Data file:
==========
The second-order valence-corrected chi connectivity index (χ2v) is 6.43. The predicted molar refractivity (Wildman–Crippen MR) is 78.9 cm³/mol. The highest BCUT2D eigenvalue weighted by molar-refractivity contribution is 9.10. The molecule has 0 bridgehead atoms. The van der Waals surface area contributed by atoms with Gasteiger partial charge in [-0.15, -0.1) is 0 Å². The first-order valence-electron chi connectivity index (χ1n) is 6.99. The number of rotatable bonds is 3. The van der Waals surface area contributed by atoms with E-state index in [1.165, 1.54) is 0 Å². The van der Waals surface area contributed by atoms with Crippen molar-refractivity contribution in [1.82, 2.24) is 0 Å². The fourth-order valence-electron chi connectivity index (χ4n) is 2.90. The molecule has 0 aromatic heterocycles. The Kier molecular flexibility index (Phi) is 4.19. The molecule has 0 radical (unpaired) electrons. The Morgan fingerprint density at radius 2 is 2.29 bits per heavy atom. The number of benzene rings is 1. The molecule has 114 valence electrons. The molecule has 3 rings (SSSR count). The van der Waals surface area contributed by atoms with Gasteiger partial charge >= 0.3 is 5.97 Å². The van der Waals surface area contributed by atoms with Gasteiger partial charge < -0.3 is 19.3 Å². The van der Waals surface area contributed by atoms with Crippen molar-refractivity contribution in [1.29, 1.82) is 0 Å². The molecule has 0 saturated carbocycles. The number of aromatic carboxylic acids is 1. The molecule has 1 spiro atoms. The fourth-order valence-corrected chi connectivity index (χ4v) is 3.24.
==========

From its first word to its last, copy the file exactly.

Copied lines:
The second-order valence-corrected chi connectivity index (χ2v) is 6.43. The predicted molar refractivity (Wildman–Crippen MR) is 78.9 cm³/mol. The highest BCUT2D eigenvalue weighted by molar-refractivity contribution is 9.10. The molecule has 0 bridgehead atoms. The van der Waals surface area contributed by atoms with Gasteiger partial charge in [-0.15, -0.1) is 0 Å². The first-order valence-electron chi connectivity index (χ1n) is 6.99. The number of rotatable bonds is 3. The van der Waals surface area contributed by atoms with E-state index in [1.165, 1.54) is 0 Å². The van der Waals surface area contributed by atoms with Crippen molar-refractivity contribution in [1.82, 2.24) is 0 Å². The fourth-order valence-electron chi connectivity index (χ4n) is 2.90. The molecule has 0 aromatic heterocycles. The Kier molecular flexibility index (Phi) is 4.19. The molecule has 0 radical (unpaired) electrons. The Morgan fingerprint density at radius 2 is 2.29 bits per heavy atom. The number of benzene rings is 1. The molecule has 114 valence electrons. The molecule has 3 rings (SSSR count). The van der Waals surface area contributed by atoms with Gasteiger partial charge >= 0.3 is 5.97 Å². The van der Waals surface area contributed by atoms with Gasteiger partial charge < -0.3 is 19.3 Å². The van der Waals surface area contributed by atoms with Crippen molar-refractivity contribution in [1.29, 1.82) is 0 Å². The molecule has 0 saturated carbocycles. The number of aromatic carboxylic acids is 1. The molecule has 1 spiro atoms. The fourth-order valence-corrected chi connectivity index (χ4v) is 3.24.